About 200 years ago, a flock of sheep was established on Hog
Island, one of Virginia's barrier islands located off its Eastern Shore. The
sheep were already native to the area and are believed to have had a
substantial amount of Merino blood in them. There were occasional subsequent
introductions to the population, the last being in 1953, when a Hampshire ram
was taken to the island. In 1974, the island was sold to The Nature
Conservancy, which decided to remove all the sheep and cattle.
Gunston Hall Plantation in Fairfax County, Virginia,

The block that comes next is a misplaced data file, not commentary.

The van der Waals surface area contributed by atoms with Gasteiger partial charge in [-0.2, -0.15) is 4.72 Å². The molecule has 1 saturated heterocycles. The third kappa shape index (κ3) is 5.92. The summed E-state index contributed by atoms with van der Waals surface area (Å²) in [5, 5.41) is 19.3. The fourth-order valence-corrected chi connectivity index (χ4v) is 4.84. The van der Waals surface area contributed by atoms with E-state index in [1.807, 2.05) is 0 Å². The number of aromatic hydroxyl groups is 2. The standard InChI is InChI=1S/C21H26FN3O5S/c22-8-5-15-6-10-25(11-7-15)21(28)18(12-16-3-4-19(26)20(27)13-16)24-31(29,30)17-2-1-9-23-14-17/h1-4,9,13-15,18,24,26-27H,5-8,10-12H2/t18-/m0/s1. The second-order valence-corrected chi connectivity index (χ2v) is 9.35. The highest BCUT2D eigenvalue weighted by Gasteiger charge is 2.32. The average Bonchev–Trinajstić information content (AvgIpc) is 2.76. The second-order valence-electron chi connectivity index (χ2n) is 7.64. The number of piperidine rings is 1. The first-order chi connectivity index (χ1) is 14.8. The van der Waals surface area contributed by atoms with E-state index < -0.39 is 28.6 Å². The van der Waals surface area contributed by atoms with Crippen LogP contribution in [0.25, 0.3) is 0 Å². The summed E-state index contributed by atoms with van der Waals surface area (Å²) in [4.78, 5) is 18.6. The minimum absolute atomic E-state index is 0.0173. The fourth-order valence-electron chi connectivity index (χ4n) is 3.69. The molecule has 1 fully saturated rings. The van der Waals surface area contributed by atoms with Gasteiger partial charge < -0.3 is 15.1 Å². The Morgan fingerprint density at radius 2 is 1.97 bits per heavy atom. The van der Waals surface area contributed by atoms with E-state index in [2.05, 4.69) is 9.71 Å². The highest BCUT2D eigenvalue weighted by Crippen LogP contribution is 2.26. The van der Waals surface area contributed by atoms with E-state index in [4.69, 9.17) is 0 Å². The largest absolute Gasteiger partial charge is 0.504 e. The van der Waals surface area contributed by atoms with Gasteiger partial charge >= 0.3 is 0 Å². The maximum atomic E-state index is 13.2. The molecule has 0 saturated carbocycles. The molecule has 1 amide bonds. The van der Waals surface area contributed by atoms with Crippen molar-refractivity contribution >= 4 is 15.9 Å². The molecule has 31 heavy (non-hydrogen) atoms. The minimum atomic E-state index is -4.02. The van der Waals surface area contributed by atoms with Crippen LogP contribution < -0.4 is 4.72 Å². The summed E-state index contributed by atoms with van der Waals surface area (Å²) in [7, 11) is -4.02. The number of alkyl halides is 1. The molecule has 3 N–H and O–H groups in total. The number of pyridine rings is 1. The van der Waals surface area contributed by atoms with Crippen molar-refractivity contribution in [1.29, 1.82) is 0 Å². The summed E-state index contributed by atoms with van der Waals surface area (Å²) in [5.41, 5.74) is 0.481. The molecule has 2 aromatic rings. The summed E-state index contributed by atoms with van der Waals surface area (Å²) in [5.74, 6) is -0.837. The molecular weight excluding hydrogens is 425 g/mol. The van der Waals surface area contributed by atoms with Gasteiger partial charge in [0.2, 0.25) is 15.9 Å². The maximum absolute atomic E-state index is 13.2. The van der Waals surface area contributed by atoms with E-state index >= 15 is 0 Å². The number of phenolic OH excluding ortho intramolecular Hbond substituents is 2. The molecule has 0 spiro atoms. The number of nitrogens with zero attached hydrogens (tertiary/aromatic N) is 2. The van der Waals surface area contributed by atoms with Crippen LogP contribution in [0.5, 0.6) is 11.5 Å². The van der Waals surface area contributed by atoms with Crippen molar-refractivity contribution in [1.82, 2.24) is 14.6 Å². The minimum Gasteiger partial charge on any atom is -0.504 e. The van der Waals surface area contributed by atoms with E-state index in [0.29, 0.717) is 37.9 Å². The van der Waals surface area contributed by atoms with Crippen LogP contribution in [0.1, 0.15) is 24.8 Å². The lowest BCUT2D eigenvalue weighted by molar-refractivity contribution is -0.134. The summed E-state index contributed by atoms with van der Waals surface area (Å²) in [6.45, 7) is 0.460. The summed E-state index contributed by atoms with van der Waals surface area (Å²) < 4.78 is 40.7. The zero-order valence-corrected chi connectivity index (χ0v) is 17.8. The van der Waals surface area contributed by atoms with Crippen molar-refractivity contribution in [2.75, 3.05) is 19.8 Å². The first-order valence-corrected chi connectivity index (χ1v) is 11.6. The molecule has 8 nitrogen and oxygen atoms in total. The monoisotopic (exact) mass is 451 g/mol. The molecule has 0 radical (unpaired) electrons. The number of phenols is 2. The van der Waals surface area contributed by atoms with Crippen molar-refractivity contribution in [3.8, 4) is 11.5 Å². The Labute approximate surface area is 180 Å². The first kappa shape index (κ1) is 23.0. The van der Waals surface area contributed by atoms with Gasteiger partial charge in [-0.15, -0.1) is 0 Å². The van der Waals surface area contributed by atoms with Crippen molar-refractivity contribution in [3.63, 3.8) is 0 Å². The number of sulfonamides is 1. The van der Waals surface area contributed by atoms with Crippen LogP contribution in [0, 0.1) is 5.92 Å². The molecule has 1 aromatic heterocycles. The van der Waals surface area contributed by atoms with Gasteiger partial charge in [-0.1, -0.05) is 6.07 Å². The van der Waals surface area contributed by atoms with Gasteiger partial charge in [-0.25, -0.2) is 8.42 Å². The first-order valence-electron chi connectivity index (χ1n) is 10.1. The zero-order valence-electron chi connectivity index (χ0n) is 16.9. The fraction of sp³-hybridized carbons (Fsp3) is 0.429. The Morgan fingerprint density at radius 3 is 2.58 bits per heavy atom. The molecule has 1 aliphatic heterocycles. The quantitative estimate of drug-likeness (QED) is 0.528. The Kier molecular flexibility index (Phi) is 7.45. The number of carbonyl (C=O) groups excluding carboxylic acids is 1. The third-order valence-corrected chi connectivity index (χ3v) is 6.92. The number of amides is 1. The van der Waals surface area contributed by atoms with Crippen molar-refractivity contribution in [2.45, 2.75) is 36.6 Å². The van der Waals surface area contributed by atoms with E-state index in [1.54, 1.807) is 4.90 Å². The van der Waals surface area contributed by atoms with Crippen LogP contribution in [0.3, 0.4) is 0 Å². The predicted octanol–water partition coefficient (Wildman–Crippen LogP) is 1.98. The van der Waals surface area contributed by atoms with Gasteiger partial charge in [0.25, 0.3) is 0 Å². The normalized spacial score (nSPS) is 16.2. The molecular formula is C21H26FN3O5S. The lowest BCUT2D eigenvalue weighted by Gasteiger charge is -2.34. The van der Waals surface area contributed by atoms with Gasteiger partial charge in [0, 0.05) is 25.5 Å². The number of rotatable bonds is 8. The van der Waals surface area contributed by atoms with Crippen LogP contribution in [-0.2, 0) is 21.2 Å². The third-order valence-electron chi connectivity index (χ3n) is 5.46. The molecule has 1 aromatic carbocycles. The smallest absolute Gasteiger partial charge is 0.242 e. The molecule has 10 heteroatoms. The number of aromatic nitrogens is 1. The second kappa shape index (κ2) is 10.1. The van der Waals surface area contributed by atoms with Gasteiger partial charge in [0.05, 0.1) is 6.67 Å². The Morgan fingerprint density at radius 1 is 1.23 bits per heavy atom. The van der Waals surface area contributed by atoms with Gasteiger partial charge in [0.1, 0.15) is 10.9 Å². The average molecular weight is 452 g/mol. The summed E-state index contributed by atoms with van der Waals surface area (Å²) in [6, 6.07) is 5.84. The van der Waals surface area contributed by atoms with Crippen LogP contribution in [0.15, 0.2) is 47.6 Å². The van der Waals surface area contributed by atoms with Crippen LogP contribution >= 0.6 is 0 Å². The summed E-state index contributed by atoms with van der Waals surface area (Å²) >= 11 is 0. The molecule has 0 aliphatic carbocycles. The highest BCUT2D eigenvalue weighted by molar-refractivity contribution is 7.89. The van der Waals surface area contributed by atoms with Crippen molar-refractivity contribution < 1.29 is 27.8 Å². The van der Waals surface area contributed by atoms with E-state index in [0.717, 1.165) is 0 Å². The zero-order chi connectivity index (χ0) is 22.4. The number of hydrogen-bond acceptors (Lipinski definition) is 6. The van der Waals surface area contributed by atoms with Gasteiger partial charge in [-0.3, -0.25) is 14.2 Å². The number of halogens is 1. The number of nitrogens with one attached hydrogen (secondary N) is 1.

eventually became the owner of the greater number of these sheep and exhibited
them as part of their replication of 18th century plantation life. Hog Island
sheep evolved and survived for over 200 years in an extremely harsh environment
on a limited diet and no medical attention. It is estimated that there are
approximately 200 Hog Island breeding ewes, mostly in Virginia.